Domesday Book

Above: Part of a typical page from the Domesday Book. On the first line of the new paragraph can be seen the name for ‘Greenwich’ (highlighted by the scribe with a red line through it). The following line shows the name of ‘Lewisham’ (also with a red line through it).

Nearly everyone in the English-speaking world has heard of the Domesday Book, along with many others who do not even speak English. The curious thing about it is that very few people know much about what is written in it and almost nobody has ever read even a small part of it. It is likely that only a handful of historians have ever read all of it. If the book is so well-known – as a name – why is it not read more widely? We will get to that question a little later.

The Domesday Book was commissioned at Christmas 1085 by William I – usually known as William the Conqueror. It was to be a survey of the wealth and assets of his kingdom and the survey covered most of England. William needed to raise taxes to pay for his army and by knowing the wealth of his subjects he could then raise money from the wealthy ones. William I had defeated Harold II at the Battle of Hastings in 1066 and he was crowned at Westminster Abbey on Christmas Day 1066. It was just 19 years later that he decided to commission the Domesday survey.

When it was first commissioned, the survey was not called by today’s familiar name. It became known as the Domesday Book because of a play on words relating it to doomsday, the day of final judgement in the Christian religion. The information that the survey collected was so complete that it was compared to the information and judgement made on doomsday.

The answers to a set of defined questions were written down by men who conducted the survey. The results were collated and hand-written before being published as a book. Most of the text was in Latin with a few additional notes in Old French. Only scholars who have learned to read the handwritten script are able to read it. In order to read it, you also have to know Latin and understand Old French. For that reason, only partial translations ever appeared in history books until the late 20th century when the entire text was translated into Modern English and published in normal everyday text. Even having the modern translation, the text is rather boring which means that few people ever take the trouble to read it.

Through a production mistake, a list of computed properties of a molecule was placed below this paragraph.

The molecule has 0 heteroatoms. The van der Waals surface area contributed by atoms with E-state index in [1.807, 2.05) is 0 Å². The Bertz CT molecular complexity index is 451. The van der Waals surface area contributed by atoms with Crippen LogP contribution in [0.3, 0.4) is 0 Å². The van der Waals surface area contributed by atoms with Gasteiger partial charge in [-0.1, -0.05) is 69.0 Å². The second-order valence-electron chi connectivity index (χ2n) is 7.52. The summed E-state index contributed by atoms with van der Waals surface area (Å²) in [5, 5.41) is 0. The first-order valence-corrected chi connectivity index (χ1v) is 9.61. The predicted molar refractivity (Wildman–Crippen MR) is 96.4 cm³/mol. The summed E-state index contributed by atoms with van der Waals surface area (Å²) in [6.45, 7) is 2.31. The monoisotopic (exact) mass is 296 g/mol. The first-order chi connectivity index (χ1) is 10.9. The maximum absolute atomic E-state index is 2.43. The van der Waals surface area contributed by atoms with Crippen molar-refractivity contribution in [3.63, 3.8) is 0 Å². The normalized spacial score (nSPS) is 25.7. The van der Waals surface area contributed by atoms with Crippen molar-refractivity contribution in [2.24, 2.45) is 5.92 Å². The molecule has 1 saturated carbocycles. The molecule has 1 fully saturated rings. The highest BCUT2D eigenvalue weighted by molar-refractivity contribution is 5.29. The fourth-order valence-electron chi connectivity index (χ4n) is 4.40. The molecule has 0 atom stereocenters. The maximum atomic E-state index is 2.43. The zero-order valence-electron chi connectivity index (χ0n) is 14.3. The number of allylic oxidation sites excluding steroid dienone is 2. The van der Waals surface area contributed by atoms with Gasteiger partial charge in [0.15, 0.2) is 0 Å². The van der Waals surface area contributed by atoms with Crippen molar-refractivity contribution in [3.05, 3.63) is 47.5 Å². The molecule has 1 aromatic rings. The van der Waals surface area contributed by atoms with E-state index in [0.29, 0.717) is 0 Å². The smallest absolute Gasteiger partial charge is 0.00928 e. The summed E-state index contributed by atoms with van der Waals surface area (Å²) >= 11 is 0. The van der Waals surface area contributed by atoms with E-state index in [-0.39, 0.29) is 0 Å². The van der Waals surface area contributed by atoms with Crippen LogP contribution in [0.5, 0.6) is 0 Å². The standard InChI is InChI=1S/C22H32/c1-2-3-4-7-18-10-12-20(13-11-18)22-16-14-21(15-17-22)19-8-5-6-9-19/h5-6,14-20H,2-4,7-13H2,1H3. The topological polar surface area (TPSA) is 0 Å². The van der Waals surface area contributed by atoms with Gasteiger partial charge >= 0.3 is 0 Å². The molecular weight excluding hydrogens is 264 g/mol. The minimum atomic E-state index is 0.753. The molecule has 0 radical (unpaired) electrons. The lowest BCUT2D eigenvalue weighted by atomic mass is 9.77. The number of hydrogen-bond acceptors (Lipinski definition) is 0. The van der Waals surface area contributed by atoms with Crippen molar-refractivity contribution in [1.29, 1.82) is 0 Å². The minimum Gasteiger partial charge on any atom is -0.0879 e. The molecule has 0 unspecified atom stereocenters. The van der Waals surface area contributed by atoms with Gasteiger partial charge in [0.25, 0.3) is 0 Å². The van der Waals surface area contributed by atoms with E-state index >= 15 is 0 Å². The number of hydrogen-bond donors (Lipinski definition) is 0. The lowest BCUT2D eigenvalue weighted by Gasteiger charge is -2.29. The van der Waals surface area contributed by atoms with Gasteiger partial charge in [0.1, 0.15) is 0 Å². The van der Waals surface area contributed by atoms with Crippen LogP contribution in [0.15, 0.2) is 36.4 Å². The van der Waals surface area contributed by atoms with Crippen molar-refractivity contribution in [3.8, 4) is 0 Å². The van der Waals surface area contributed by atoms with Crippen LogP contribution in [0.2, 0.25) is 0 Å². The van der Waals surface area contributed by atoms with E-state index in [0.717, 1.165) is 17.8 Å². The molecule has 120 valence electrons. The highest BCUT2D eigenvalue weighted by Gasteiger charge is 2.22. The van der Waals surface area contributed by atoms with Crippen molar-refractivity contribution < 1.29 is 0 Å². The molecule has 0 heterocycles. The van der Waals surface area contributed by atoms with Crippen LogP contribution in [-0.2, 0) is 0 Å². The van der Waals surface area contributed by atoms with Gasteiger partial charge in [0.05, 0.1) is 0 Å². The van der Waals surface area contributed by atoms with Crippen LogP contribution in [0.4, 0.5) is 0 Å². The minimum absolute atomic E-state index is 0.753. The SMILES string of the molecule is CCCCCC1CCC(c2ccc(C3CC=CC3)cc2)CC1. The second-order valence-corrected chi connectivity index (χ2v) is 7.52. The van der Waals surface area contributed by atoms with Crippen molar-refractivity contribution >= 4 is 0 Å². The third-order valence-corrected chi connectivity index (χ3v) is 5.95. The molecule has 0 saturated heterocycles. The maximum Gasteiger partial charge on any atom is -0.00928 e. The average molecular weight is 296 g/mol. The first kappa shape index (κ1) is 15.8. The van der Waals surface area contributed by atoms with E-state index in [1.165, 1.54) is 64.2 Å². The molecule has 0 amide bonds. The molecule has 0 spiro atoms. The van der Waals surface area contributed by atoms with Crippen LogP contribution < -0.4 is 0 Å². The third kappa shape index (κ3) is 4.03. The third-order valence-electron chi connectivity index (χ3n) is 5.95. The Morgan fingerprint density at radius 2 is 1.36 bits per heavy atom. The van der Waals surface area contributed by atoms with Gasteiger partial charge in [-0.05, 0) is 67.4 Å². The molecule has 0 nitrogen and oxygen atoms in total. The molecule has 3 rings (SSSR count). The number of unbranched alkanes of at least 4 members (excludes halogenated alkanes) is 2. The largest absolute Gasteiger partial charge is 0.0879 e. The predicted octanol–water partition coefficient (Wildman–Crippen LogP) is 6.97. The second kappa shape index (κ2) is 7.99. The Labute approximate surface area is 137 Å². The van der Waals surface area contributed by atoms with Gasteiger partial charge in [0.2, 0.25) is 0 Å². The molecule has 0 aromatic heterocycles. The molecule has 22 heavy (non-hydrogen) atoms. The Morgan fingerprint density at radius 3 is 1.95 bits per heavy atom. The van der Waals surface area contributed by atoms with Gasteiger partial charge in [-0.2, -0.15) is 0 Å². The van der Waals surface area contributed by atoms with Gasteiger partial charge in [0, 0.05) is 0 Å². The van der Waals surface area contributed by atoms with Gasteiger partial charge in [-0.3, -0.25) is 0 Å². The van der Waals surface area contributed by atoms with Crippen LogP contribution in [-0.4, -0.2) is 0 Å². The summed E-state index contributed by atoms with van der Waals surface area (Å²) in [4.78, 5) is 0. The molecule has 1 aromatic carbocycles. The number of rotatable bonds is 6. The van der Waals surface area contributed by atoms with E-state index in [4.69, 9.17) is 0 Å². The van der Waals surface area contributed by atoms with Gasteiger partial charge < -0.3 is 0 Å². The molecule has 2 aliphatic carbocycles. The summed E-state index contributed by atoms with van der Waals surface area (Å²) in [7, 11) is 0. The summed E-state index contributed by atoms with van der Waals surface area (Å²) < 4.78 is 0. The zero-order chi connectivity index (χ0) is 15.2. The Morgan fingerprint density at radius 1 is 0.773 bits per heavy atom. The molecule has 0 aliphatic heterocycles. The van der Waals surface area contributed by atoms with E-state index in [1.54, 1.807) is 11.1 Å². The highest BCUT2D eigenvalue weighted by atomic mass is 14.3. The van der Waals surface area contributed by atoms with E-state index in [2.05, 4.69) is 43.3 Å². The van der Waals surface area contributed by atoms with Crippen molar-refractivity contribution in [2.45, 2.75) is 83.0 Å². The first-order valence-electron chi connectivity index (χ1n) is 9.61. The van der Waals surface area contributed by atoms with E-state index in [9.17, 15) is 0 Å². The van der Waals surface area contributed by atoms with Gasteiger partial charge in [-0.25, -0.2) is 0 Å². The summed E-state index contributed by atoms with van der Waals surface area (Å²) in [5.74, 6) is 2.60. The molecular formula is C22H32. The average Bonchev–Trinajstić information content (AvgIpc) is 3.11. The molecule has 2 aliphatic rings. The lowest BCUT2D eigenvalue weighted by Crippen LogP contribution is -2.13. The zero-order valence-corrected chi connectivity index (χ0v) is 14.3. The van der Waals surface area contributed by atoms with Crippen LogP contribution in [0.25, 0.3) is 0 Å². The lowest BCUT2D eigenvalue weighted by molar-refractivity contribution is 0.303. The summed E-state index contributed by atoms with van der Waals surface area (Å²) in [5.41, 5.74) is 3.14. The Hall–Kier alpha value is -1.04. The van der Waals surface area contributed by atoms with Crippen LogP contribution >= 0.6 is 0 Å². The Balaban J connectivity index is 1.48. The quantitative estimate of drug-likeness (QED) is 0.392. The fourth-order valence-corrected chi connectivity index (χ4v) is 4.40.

The generally accepted date for the publication was in 1086 but that is now being called into question and a later date now seems much more realistic. There is no doubt that the Domesday Book was commissioned on Christmas Day 1085. However, to gather the information, scribes had to be sent into every shire and write down the name of every manor and record the population and the resources – described in the number of animals (like sheep and cows), the number of ploughs (which indicated how much land could be cultivated) and the type of land (like pasture, fields or woodland). There are no less than 13,418 locations set out on the pages of the book. In general terms, it has been assumed that the information was collected during 1086 and that the final book was published in 1087. In fact William I died in 1087 but that would not have affected its production.

The contents of many documents contributed to the final information in the Domesday Book. Some of those documents are known to date from 1089. Some of them are believed to have been written in 1106. It has been argued recently by scholars that the records may not have been completed until as late as 1114. If the new research is correct, it would mean that the information contained in the Domesday Book could have been produced between 1098 and 1114 which puts the date for the final information between 11 and 27 years later than has previously been assumed.

In general, discovering that the book’s completion was later than scholars had previously thought is not revolutionary information but it does allow for the likely reality of the situation. To have completed such a detailed survey in just one year would have been nothing other than miraculous. Even today it would have been very impressive. To think of the Domesday Book being produced within a longer time frame of about 20 years is a much more realistic concept.


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